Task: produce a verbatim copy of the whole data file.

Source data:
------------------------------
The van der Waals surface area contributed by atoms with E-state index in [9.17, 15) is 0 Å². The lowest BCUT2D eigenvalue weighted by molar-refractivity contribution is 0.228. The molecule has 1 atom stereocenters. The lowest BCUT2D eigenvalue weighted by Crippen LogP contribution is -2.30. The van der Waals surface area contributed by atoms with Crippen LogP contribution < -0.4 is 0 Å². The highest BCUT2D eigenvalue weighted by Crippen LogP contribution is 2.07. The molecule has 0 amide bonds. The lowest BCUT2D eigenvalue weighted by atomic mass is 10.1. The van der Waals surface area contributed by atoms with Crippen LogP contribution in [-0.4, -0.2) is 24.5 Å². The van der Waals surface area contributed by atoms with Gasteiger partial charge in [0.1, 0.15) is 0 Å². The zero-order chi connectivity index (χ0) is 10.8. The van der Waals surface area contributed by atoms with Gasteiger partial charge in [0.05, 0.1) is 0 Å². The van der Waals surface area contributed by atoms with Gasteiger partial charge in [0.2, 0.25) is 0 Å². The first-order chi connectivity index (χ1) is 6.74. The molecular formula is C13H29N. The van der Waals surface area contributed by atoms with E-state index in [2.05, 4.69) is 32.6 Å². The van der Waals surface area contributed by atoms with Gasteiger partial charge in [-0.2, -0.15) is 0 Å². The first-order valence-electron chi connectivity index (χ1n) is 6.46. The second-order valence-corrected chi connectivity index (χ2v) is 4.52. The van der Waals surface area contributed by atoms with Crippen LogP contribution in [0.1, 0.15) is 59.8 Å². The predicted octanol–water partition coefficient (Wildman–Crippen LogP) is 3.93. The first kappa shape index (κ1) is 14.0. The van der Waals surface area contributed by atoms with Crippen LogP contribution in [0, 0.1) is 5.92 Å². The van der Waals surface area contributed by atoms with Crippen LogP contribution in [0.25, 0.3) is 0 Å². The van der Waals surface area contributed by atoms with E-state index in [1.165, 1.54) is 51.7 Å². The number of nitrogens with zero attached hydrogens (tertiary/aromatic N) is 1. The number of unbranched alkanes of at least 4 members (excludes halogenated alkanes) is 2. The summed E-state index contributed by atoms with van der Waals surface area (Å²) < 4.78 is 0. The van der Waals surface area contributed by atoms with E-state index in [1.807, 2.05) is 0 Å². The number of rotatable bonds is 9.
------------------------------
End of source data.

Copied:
The van der Waals surface area contributed by atoms with E-state index in [9.17, 15) is 0 Å². The lowest BCUT2D eigenvalue weighted by molar-refractivity contribution is 0.228. The molecule has 1 atom stereocenters. The lowest BCUT2D eigenvalue weighted by Crippen LogP contribution is -2.30. The van der Waals surface area contributed by atoms with Crippen LogP contribution < -0.4 is 0 Å². The highest BCUT2D eigenvalue weighted by Crippen LogP contribution is 2.07. The molecule has 0 amide bonds. The lowest BCUT2D eigenvalue weighted by atomic mass is 10.1. The van der Waals surface area contributed by atoms with Crippen LogP contribution in [-0.4, -0.2) is 24.5 Å². The van der Waals surface area contributed by atoms with Gasteiger partial charge in [0.1, 0.15) is 0 Å². The zero-order chi connectivity index (χ0) is 10.8. The van der Waals surface area contributed by atoms with Gasteiger partial charge in [0.05, 0.1) is 0 Å². The van der Waals surface area contributed by atoms with Gasteiger partial charge in [0.2, 0.25) is 0 Å². The first-order chi connectivity index (χ1) is 6.74. The molecular formula is C13H29N. The van der Waals surface area contributed by atoms with E-state index in [2.05, 4.69) is 32.6 Å². The van der Waals surface area contributed by atoms with Gasteiger partial charge in [-0.2, -0.15) is 0 Å². The first-order valence-electron chi connectivity index (χ1n) is 6.46. The second-order valence-corrected chi connectivity index (χ2v) is 4.52. The van der Waals surface area contributed by atoms with Crippen LogP contribution in [0.1, 0.15) is 59.8 Å². The predicted octanol–water partition coefficient (Wildman–Crippen LogP) is 3.93. The first kappa shape index (κ1) is 14.0. The van der Waals surface area contributed by atoms with Crippen LogP contribution in [0, 0.1) is 5.92 Å². The van der Waals surface area contributed by atoms with Crippen LogP contribution in [0.25, 0.3) is 0 Å². The van der Waals surface area contributed by atoms with E-state index in [1.165, 1.54) is 51.7 Å². The number of nitrogens with zero attached hydrogens (tertiary/aromatic N) is 1. The number of unbranched alkanes of at least 4 members (excludes halogenated alkanes) is 2. The summed E-state index contributed by atoms with van der Waals surface area (Å²) < 4.78 is 0. The van der Waals surface area contributed by atoms with E-state index in [1.807, 2.05) is 0 Å². The number of rotatable bonds is 9.